A Sticky Situation

Bare legs stick to the wooden seat, pulling up as though it were a bandage I’m pulling off as I rise to find my hoodie.  It’s not cold, but the clammy air has me chilled.  The bloated sky threatens rain, and the dead air hangs inside too – all the open windows and doors allowing in a subtle mist, evening out the airscape – as I wonder if this is what it’s like to be in the horse latitudes.

The napkins in the holder on the table facing me are slumped over as though drunk, and my feet are uncomfortable on the gummed-feeling floor boards.

I slip on my flip-flops, and take off my recently donned sweatshirt as it proves too warm, and sultry is too good a word for the day.  Oppressive is too harsh, so dull, or limp, fit better, but still doesn’t capture the quality.

I once stayed on my sister’s boyfriend’s refurbished tugboat, and we moored in the harbor for the night.  That was a sultry summer night, wisps of my hair making ringlets from the damp air, our faces shiny and tacky from the humidity as we talked, laughed, ate, and drank until well into the early morning, and I finally drifted off to sleep on the padded bench I was sitting on.  Someone had covered me with one of the wool blankets my sister’s boyfriend had stowed several of for such occasions, and I woke up early, scratchy from the blanket, and clammy from the still misty air, but grateful for the covering when I saw that the blanket was wet with beads of dew, as though I had been lightly rained on while sleeping.

The clouds finally burst as I write, and I think at least the garden is grateful for the rain, but the pitter-patter and constant hum makes me sleepy, although I have so much to do.

A third cup of coffee might help me stay upright and on task.

*

*

*

© seekingsearchingmeaning (aka Hermionejh) and Abstractly Distracted’s Blog, 2010 – current

Plainly Rainy

The rain came down, softly at first.  A gentle drizzle, my face thinly misted as I walked out to collect the recycle bins from the curb.  The rain began in earnest as I headed back toward my porch, quickening my steps ahead of the downpour.

A dense fog bank hangs low over the hills, making their height appear uniform, and looking more like a greenery stockade wall surrounding my town than rolling westward hills.  Summer has been retreating steadily, although the weather remains warm to hot most days.

I hated putting on jeans instead of shorts today, and the sneakers I squeezed my feet into are an affront to my normally flip-flop shod feet.  I could still wear my flip-flops or sandals, but they spray the water from the sidewalk up onto the back of my pants with each footfall.  No, thanks!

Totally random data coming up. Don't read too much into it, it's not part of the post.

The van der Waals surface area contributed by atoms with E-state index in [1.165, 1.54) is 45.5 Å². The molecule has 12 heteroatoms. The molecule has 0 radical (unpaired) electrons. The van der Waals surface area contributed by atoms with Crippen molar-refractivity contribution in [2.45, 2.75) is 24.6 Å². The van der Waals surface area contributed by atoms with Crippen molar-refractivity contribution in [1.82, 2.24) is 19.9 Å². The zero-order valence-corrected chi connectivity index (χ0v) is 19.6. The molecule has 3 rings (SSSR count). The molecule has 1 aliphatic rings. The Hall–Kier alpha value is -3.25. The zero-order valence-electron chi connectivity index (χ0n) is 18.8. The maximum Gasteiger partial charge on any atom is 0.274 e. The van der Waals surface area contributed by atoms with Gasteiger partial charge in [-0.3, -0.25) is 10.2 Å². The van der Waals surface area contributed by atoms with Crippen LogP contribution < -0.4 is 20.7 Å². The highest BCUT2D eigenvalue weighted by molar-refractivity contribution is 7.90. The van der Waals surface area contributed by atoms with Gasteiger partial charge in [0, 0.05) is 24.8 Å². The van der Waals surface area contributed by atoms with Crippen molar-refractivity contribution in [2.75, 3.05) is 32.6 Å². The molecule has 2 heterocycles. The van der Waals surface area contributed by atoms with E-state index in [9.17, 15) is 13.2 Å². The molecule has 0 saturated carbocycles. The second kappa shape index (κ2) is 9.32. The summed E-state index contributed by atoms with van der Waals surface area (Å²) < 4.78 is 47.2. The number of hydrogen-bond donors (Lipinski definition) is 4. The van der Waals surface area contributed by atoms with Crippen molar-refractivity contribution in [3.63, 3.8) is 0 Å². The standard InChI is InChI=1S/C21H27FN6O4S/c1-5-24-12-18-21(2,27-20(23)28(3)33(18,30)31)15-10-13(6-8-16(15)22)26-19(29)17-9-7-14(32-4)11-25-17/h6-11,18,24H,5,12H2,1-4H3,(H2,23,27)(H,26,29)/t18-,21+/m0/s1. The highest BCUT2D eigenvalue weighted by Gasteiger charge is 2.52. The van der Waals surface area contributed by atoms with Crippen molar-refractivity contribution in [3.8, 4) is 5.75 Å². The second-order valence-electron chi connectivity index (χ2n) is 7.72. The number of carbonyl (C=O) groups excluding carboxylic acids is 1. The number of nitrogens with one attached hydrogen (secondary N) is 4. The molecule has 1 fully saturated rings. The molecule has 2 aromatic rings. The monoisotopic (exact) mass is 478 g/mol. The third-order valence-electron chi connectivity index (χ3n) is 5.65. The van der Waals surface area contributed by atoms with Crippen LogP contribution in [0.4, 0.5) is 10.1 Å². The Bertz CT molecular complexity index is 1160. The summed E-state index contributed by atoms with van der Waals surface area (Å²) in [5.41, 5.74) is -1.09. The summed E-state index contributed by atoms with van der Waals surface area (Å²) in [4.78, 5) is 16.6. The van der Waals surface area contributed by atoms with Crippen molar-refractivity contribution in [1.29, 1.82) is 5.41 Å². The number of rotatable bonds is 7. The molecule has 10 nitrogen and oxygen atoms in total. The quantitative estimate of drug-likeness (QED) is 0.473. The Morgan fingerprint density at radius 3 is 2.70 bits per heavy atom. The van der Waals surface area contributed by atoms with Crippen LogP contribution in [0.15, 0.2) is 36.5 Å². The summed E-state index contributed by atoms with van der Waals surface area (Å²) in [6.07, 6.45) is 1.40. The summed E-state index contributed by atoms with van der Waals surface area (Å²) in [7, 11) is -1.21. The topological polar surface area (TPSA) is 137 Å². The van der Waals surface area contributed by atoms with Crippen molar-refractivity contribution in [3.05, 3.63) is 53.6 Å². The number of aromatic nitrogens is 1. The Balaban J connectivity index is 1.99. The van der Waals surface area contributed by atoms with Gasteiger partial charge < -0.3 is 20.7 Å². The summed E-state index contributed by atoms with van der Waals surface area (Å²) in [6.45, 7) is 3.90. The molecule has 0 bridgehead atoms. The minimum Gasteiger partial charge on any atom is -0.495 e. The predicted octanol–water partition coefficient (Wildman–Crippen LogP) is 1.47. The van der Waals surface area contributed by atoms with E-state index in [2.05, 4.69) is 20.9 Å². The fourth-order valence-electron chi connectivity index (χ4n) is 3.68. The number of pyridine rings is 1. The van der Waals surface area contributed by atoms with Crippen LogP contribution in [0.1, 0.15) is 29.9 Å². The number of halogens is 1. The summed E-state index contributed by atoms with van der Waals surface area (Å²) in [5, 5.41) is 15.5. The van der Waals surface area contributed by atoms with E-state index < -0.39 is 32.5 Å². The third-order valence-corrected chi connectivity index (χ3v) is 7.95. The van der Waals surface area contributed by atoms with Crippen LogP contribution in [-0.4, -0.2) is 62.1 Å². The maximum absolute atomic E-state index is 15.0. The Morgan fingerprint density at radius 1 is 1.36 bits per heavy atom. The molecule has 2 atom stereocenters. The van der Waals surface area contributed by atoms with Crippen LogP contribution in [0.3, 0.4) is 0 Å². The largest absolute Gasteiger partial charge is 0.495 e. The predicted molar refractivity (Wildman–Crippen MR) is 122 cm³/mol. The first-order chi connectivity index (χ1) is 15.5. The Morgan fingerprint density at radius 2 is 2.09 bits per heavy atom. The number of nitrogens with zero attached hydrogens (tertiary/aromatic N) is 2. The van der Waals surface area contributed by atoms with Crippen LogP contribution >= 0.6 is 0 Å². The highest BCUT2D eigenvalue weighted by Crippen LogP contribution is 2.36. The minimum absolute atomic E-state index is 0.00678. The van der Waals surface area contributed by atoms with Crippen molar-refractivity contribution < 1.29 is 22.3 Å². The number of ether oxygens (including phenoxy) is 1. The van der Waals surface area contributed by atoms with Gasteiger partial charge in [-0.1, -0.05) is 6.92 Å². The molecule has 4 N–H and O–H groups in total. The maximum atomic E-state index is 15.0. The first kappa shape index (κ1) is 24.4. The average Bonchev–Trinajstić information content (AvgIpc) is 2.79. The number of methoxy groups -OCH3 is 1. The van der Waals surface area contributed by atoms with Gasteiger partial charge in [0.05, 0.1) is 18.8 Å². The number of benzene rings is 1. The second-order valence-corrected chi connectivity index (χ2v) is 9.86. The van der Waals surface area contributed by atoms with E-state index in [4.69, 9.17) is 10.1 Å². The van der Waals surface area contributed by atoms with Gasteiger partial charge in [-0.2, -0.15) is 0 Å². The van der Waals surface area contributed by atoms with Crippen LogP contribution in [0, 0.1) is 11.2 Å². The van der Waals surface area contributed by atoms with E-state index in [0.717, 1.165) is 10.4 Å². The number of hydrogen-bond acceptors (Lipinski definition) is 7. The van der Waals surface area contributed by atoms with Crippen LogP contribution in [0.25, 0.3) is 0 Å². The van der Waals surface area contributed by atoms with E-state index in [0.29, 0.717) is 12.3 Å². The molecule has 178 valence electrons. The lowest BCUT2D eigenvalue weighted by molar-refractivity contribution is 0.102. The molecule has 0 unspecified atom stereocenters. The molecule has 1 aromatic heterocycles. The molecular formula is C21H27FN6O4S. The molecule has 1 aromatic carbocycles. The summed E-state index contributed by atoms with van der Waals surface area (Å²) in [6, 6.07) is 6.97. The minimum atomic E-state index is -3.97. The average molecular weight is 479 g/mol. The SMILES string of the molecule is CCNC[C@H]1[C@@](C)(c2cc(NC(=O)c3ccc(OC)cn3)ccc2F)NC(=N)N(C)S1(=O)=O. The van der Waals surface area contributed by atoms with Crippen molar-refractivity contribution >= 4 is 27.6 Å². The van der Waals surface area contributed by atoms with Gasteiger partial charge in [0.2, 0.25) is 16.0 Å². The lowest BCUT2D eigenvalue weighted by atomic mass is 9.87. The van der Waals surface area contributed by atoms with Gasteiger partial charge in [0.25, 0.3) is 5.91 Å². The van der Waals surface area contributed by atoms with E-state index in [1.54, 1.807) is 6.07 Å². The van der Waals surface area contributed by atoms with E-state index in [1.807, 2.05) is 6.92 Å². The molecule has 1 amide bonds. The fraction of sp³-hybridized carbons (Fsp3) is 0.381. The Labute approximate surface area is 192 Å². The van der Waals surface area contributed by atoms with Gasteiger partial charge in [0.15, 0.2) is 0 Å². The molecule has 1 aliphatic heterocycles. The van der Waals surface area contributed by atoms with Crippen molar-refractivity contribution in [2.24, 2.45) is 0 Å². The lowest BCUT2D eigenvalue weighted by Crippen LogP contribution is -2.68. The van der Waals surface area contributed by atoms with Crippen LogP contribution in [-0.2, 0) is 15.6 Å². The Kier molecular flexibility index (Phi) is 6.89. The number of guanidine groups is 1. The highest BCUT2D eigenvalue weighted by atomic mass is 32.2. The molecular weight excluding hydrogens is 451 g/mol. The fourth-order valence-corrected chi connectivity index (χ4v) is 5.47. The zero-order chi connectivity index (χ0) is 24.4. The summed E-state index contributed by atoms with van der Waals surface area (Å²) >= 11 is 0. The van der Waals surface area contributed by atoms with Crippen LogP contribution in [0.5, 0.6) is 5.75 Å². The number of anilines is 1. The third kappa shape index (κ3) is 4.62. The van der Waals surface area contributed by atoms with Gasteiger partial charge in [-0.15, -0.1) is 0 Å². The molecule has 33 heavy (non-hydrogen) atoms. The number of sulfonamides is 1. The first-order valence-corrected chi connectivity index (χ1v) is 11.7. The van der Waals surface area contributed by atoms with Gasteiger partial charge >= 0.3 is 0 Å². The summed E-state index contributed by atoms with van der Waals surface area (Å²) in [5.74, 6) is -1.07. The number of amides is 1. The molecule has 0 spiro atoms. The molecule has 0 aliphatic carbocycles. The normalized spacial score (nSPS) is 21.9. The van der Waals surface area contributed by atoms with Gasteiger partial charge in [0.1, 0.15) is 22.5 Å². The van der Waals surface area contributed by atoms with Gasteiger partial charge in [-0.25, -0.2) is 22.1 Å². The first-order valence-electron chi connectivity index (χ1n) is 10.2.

*

*

*

© seekingsearchingmeaning (aka Hermionejh) and Life On Earth’s Blog, 2010 – infinity.

May Day

My son came home last night so we could get up early and get on the road with all his belongings (which turned out to be less than anticipated because I’ll be storing some for him).  It started raining sometime in the night, even though the forecast only called for showers.  By 8am, it was raining steadily, with no sign of stopping. 

The pattern of communication between my son and I, when I’m stressed, is that I get louder, and he gets quieter.  That’s fine to diffuse most situations between us.  It did nothing to improve this morning’s issues.  He’s an engineer – an electrical engineer.  I am a person with an excess of lived experience.  He doesn’t like anything that’s inefficient.  I am all about process.  I’m also an expert at packing – even if it appears to be less efficient than an automated process might be.  Even though I’m a fairly articulate person, my son makes me feel like anything I say isn’t understandable, or relevant.

Not only were we trying to tie a box-spring and mattress onto the top of the car, we were standing in the cold rain arguing over the best way to secure them.  We had rope and bungee cords, but I knew how to do it practically, and he knew how to do it theoretically.  The rain drenched us by the time the bed was secured on the car roof, and the car was packed.  We would have been soaked even if we hadn’t argued, and the only upside was that I saw that I was never banshee-esque without reason during my son’s childhood.  I bet even Gandhi had shitty days.

Once we got on the road everything was fine, but it rained the entire drive to Boston, and we couldn’t go over 60 mph or the bed started wobbling around too much. I still think that if I had secured the bed the way I originally had wanted, that might not have happened.

When we got into Boston, I found out that my son and his dorm-mate hadn’t moved the rest of their belongings to their new place so we spent the afternoon moving their dorm stuff as well.  My son told me later that a couple of his friends had offered to help, but he declined. (If that doesn’t make you want to ring his neck, then you should be sainted.)

My son did help me narrowly avoid a deluge when we took the bed off the car roof, so I forgave him the refusal of extra help.  The mattress was thoroughly soaked – even though we did our best to shield it with a tarp. It will probably take an entire week (if not more) for it to dry out, but at least he has egg-crate foam, a mat, and all his bedding to sleep on until then.

I’m glad I got to see where my son and his roommates are living, and to feel out the neighborhood.  It’s not as bad as I feared, and I think they’ll be fine there.  They just have to be savvy – as do we all.  I tend to think that the worst things happen between people who know each other.  Strangers often give us more leeway because we all know how difficult it is just to live.

Another humorous aspect of today is remembering an old saying that if you go out in a May Day rain, you’ll be protected from headaches for the year.  My pounding head begs to differ.

*

*

*

© seekingsearchingmeaning (aka Hermionejh) and Life On Earth’s Blog, 2010 – infinity.